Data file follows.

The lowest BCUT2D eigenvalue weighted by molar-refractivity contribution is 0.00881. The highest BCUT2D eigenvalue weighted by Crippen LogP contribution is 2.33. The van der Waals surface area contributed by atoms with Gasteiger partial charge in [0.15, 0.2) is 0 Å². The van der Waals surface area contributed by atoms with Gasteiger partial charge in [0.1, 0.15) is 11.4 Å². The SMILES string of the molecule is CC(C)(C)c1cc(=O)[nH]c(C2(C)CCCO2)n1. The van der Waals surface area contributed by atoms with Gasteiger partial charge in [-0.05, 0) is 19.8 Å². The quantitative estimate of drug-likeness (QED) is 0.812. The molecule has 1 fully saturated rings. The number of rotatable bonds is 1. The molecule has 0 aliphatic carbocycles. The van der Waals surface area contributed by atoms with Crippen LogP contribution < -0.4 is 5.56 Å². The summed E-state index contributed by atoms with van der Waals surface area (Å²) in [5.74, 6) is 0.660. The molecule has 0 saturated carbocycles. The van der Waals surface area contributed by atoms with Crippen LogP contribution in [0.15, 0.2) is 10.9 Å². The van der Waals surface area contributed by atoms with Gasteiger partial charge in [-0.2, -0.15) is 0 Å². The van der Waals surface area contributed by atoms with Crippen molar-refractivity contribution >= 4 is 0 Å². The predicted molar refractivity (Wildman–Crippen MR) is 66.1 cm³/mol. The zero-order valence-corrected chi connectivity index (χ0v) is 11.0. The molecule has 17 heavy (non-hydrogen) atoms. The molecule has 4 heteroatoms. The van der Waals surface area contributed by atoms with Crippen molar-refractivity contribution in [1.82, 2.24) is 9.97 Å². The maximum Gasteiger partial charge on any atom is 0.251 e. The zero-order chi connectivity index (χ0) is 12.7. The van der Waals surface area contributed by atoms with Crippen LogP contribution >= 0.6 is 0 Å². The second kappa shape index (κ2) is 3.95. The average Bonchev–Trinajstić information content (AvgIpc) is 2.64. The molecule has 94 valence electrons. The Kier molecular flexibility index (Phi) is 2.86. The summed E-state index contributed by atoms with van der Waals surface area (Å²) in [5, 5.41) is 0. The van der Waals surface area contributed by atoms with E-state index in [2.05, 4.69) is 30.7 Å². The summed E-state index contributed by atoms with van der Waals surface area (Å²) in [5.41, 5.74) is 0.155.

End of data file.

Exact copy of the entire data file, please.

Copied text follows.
The lowest BCUT2D eigenvalue weighted by molar-refractivity contribution is 0.00881. The highest BCUT2D eigenvalue weighted by Crippen LogP contribution is 2.33. The van der Waals surface area contributed by atoms with Gasteiger partial charge in [0.15, 0.2) is 0 Å². The van der Waals surface area contributed by atoms with Gasteiger partial charge in [0.1, 0.15) is 11.4 Å². The SMILES string of the molecule is CC(C)(C)c1cc(=O)[nH]c(C2(C)CCCO2)n1. The van der Waals surface area contributed by atoms with Gasteiger partial charge in [-0.05, 0) is 19.8 Å². The quantitative estimate of drug-likeness (QED) is 0.812. The molecule has 1 fully saturated rings. The number of rotatable bonds is 1. The molecule has 0 aliphatic carbocycles. The van der Waals surface area contributed by atoms with Crippen LogP contribution < -0.4 is 5.56 Å². The summed E-state index contributed by atoms with van der Waals surface area (Å²) in [5.74, 6) is 0.660. The molecule has 0 saturated carbocycles. The van der Waals surface area contributed by atoms with Crippen LogP contribution in [0.15, 0.2) is 10.9 Å². The van der Waals surface area contributed by atoms with Gasteiger partial charge in [-0.2, -0.15) is 0 Å². The van der Waals surface area contributed by atoms with Crippen molar-refractivity contribution >= 4 is 0 Å². The predicted molar refractivity (Wildman–Crippen MR) is 66.1 cm³/mol. The zero-order valence-corrected chi connectivity index (χ0v) is 11.0. The molecule has 17 heavy (non-hydrogen) atoms. The molecule has 4 heteroatoms. The van der Waals surface area contributed by atoms with Crippen molar-refractivity contribution in [1.82, 2.24) is 9.97 Å². The maximum Gasteiger partial charge on any atom is 0.251 e. The zero-order chi connectivity index (χ0) is 12.7. The van der Waals surface area contributed by atoms with Crippen LogP contribution >= 0.6 is 0 Å². The second kappa shape index (κ2) is 3.95. The average Bonchev–Trinajstić information content (AvgIpc) is 2.64. The molecule has 94 valence electrons. The Kier molecular flexibility index (Phi) is 2.86. The summed E-state index contributed by atoms with van der Waals surface area (Å²) in [5, 5.41) is 0. The van der Waals surface area contributed by atoms with E-state index in [2.05, 4.69) is 30.7 Å². The summed E-state index contributed by atoms with van der Waals surface area (Å²) in [5.41, 5.74) is 0.155.